- April 9, 2017
- Posted by: Art Berman
- Category: The Petroleum Truth Report
Shale companies have pushed break-even oil prices below $40 per barrel—but so have major oil companies.
Analysts commonly portray cost reduction as something unique to the tight oil companies. Data from annual reports filed with the U.S. SEC (Securities and Exchange Commission) suggests otherwise.
Along with tight oil companies, ExxonMobil, Royal Dutch Shell, ConocoPhillips and ChevronTexaco all had 2016 break-even prices below $40 per barrel (Figure 1).
SEC 10-K and 20-F filings include the standardized measure, a projection of discounted (10%) future net cash flows from production of proved oil and gas reserves. By dividing the standardized measure by the volume of proven reserves, break-even prices can be calculated by subtracting the future cash flow dollar-per-barrel amount from the SEC average price for the year.
How is it possible that ponderous major oil companies have similar break-even prices as much smaller, innovative shale companies? Simple–costs have fallen for everyone since 2014 as oil field service companies competed for limited projects by working at a loss.
In fact, the oil and gas well drilling producer price index fell 45% between March 2014 and January 2017 (Figure 2). As I wrote in an earlier post, sharply lower break-even prices are 10% technology and 90% industry bust.
And for those who think that unconventional oil and gas are low-cost resources, those plays resulted in a 4-fold increase in the cost of drilling wells between March 2003 and March 2014. That’s why oil cost more than $90 per barrel for 4 years before the price collapse.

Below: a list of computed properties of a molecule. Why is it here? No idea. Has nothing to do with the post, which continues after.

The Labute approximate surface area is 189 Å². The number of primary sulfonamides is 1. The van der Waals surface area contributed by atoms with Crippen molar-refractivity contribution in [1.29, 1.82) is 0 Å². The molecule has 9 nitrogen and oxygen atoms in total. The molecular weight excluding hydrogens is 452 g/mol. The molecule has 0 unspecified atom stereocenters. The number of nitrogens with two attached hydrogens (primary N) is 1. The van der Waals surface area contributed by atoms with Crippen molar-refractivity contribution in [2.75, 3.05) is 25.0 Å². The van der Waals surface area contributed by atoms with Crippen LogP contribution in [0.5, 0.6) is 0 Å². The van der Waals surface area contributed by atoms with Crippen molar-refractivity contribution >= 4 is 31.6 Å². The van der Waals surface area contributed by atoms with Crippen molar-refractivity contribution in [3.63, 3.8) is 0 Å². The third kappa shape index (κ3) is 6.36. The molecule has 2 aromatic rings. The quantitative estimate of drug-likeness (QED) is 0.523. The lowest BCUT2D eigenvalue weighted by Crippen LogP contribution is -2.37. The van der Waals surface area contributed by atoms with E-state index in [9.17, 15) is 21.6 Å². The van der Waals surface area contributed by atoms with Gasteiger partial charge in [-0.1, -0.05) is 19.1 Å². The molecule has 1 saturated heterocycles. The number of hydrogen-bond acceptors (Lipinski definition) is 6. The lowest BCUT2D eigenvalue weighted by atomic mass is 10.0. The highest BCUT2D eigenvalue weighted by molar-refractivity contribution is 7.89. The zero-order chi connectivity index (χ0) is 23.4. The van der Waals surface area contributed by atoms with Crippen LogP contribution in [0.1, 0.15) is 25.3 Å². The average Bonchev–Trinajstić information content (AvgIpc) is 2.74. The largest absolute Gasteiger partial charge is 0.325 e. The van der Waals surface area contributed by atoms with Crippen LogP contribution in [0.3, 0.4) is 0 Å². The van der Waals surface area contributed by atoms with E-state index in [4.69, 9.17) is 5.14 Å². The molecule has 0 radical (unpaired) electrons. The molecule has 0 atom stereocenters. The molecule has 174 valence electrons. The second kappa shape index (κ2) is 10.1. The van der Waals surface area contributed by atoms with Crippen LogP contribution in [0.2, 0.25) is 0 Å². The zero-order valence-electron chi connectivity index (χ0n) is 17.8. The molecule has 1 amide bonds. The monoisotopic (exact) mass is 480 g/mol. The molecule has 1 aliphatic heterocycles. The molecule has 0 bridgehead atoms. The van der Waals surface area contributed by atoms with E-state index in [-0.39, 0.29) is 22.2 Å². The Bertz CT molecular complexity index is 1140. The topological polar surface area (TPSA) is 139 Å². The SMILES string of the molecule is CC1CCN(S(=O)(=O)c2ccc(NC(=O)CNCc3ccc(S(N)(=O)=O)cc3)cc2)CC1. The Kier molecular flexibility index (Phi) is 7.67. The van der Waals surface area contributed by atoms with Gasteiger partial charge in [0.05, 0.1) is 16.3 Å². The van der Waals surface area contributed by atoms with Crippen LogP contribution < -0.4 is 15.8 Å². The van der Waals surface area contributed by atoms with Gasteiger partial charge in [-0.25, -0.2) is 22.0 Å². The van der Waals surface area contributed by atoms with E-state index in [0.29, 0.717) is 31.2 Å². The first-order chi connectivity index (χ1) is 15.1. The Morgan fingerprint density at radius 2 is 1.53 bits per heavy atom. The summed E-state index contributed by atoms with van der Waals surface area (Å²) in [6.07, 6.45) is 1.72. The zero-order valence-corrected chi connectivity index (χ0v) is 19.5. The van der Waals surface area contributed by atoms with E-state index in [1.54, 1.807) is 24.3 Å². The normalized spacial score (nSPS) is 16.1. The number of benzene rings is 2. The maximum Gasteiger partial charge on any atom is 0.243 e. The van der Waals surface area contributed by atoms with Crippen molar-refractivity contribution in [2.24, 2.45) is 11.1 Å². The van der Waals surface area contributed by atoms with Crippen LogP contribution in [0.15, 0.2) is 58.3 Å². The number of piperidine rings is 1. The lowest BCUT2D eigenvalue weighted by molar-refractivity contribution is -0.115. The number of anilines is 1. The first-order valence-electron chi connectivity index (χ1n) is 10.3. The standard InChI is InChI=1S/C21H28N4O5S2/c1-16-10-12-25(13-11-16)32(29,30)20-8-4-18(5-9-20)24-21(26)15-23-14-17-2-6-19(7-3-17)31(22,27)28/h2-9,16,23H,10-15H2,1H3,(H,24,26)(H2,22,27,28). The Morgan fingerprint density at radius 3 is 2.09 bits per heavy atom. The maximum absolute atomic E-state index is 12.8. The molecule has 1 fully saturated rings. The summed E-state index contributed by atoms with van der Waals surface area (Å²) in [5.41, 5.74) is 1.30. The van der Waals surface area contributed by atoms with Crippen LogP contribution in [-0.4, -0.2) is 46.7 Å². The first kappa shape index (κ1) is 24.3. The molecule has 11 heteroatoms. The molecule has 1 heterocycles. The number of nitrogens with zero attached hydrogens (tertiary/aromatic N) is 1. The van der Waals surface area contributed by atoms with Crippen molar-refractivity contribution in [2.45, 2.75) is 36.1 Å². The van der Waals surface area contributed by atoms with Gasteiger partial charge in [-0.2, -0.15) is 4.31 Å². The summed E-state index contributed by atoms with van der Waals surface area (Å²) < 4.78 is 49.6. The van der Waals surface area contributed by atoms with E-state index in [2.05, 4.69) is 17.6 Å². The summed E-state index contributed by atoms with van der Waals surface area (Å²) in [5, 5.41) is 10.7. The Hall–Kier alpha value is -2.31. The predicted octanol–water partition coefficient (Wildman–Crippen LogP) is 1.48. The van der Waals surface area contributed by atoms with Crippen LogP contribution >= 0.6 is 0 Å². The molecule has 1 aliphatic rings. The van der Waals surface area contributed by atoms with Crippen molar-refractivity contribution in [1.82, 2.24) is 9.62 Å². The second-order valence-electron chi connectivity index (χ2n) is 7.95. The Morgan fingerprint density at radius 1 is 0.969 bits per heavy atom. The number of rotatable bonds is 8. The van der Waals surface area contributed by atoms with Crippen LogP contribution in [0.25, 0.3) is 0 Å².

So much for technology solving all of our energy problems.
And when you hear about tight oil companies breaking even at $20 to $30 per barrel—that’s not what they told the SEC in filings made just a few weeks ago.
The Downside of Lower Break-Even Prices
The downside of lower break-even oil prices is that companies make a lot less money in the future. Companies must write down reserves whose development costs are greater than their market value at lower oil prices. Figure 3 shows that future net cash flows were on average reduced by about two-thirds in 2016 compared with 2014.
Companies are effectively high-grading their assets by writing down wells with poorer performance. Break-even price is lower because only most profitable wells are included in the calculation. Plus, the burden of taxes in addition to property and equipment costs associated with written down assets are removed.
The key take-away is that 85% of lower break-even prices were realized in 2015. Incremental improvement in 2016 was only 15%.
Advances in technology and efficiency are real but falling break-even prices are no miracle and are not a shale company exclusive. Instead of celebrating lower break-even oil prices, we should be lamenting lost future cash flows that an oil industry depression has wiped out.